FIGS. 6 and 7 illustrate an alternative holddown mechanism which permits connections to be effected more rapidly than with the embodiment of the invention shown in FIG. 5. However, with this embodiment of the invention, it is slightly more difficult to separate the connector elements when such is desired. With this embodiment of the invention, clips 50 and 54 are attached adjacent each connector element 38. Screw 48 and a screw in place of stand-off 76 may be used for attaching clips 50 and 54 respectively.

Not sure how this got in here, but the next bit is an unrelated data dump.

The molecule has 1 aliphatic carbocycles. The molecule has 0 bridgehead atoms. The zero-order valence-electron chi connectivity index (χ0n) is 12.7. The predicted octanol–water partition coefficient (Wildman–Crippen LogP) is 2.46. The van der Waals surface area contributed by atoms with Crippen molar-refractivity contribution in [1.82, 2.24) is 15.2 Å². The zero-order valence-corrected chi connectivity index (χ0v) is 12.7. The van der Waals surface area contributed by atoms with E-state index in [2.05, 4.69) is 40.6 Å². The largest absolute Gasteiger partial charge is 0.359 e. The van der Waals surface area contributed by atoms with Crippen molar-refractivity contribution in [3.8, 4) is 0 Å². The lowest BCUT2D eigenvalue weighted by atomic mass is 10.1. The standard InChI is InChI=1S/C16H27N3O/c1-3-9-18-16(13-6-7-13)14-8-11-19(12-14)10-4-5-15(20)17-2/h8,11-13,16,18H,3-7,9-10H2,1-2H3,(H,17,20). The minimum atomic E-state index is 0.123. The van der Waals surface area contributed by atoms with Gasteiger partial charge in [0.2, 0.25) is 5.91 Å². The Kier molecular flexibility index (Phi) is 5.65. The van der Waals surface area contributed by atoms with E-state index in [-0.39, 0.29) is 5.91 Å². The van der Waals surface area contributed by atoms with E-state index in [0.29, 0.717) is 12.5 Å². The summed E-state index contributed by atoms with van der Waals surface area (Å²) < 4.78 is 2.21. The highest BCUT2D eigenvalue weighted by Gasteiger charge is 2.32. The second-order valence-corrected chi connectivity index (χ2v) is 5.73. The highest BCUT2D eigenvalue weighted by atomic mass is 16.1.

When a pair of connector elements 38 and 42 are to be mated with this embodiment of the invention, the connector elements are first positioned as shown for the left-hand connector pair in FIG. 6 and pressure is then applied to the top of connector element 42 to force the connector elements together. As this is done, the sides of the connector casing, which lie in a plane parallel to the direction in which the connector element moves when being mated, act on cam projections 52 to open clip 50, the upright portions of which extend along the sidewalls of the casing. When the connectors are fully mated, projections 52 drop into openings 138 in the side of the connector casing to lock the back portion of the connector elements together. At the same time that this is occurring, projecting tip 140 of the connector element casing bears against cam surface 142 of clip 54 pushing the clip back to permit tip 140 to pass in front of it. When the connector elements are completely seated, tip 144 of clip 54 snaps back over the projection 140 to lock the front end of the connector elements together. FIG. 7 and the right hand portion of FIG. 6 show the elements as they appear when fully seated. A clip of suitable size having the shape of clip 50 may be substituted for clip 54 if desired.